Thursday, August 12, 2010

Pentagon Gouge: PCS Check-Out

Tuesday was my last official day of walking the halls of the Pentagon as I rushed by many offices to finish my PCS check-out sheets.  Just like the check-in process, I had three separate check-OUT sheets: one for the OPNAV Staff Support office, one for the N-code Secretariat, and one for my specific office.  I was able to knock out almost all of the administrative stuff in a day speed-walking around the Pentagon and Crystal City.

Here are a few pointers for anyone else in the audience following in my footsteps and PCSing out of the National Capital Region and back to sea duty again (nudge nudge wink wink - you know who you are):

1.  Don't wait for PSD to send you a transfer package.  It required an active ping from me to get them to send me my transfer package a week before I detached.  The OPNAV Support office will tell you who your transfer clerk is over at PSD Anacostia.  If you call your transfer clerk, he/she will email you your transfer package so you don't have to drive over to Anacostia to pick it up.

2.  The transfer clerk will tell you that you have to submit the ENTIRE completed package or it won't be approved / endorsed by PSD.  Pages that aren't applicable need to have an N/A written on them and the sheet returned.  This would not be a big deal if you received the transfer package more than 5 business days before your detaching date.  As it was, the first day I had the transfer package in my hands, I had everything completed and ready to turn in except for one thing...

3.  The "longest pole in the tent" for completing my transfer package was the medical and dental Sea Duty Screening.  In hindsight, I could have gotten ahead of this even before I received my transfer package.  I recommend starting this part of your PCS early.

I went to NNMC Bethesda to get my Sea Duty Screening done.  I don't have any data to suggest the Army DiLorenzo Clinic at the Pentagon wouldn't be able to properly complete a Navy Sea Duty Screening.  However, the Medical Readiness office at NNMC Bethesda is in the business of doing Sea Duty and Overseas Duty screenings.  It's their raison d'etre.  As I've mentioned before, I have been pleased each time I have gone there to get my Physical Health Assessment (PHA), and I continue to be impressed with how smoothly they completed my Sea Duty Screening.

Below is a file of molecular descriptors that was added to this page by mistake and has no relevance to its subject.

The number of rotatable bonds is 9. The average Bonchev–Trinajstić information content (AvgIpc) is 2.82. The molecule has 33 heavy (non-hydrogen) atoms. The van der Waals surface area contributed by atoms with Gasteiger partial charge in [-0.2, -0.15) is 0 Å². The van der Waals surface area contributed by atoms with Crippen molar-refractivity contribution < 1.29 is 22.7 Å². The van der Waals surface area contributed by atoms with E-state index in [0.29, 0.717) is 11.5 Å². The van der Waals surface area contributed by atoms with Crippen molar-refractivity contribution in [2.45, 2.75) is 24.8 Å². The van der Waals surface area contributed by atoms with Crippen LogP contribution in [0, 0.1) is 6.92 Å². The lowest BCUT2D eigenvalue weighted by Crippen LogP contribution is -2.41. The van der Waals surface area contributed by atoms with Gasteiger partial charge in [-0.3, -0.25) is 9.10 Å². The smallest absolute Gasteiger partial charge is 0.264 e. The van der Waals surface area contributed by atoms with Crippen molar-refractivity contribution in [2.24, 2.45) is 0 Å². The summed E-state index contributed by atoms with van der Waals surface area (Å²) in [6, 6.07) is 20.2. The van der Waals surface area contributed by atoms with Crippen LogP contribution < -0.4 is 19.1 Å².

Even with the friendly and professional staff in the Medical Readiness office, there were a few things that took some time that I wish I had done sooner.

- PPD.  I learned something new.  PPD tests are only required once every 3 years... UNLESS you are transferring to Sea Duty.  If you are transferring to Sea Duty, then you must have one within the last year. 


Poke me in the arm and come back 48 hours later to have the corpsman verify I didn't react.

- HIV.  You have to have an HIV test within the last year prior to transfer.  It takes them 2 weeks to analyze the results. 

- Dental.  As you know, the Navy shifted to this strategy where you have your annual dental check-up and your PHA done in your birth month, which for me is in September.  Low and behold, here it is August and I'm trying to get my Sea Duty screening done, so it's been 11 months since my last dental exam.  They wanted to do my annual exam now. 

The Dental Readiness clinic personnel at NNMC Bethesda were also very friendly and professional and eager to help get me out the door to serve my country on the pointy-end of the spear.  However, they did the annual "check-up" and found something odd on one of my teeth.  They were VERY cautious about signing off on me going to Sea Duty and would NOT put pen-to-paper until they were absolutely sure everything was good-to-go.  This meant extra X-rays of the roots of one of my teeth and special tests of the tooth with electric probes, hot water, and cold ice stuff, and a consult with an  endodontist

In the end, everything worked out fine, but I had to spend a Friday afternoon and a Monday afternoon up at NNMC Bethesda to get it all done, and that was with the very helpful, supportive NNMC staff who do Sea Duty Screenings for a living and are intimately familiar with the rules and PUSHING to get it all done so I could get out the door on time.  I'm not sure I would wager money that a non-Navy clinic would have gotten that done correctly or in-time.

So to sum it up:

1. Kudos and many thanks to the superb staff at NNMC Bethesda's Medical Readiness and Dental Readiness clinics. 

2.  If you're expecting to detach in the near future, get thee to the Medical and Dental Readiness clinics, get your PPD and HIV and annual dental exam done NOW so that your Sea Duty screening will be a breeze.

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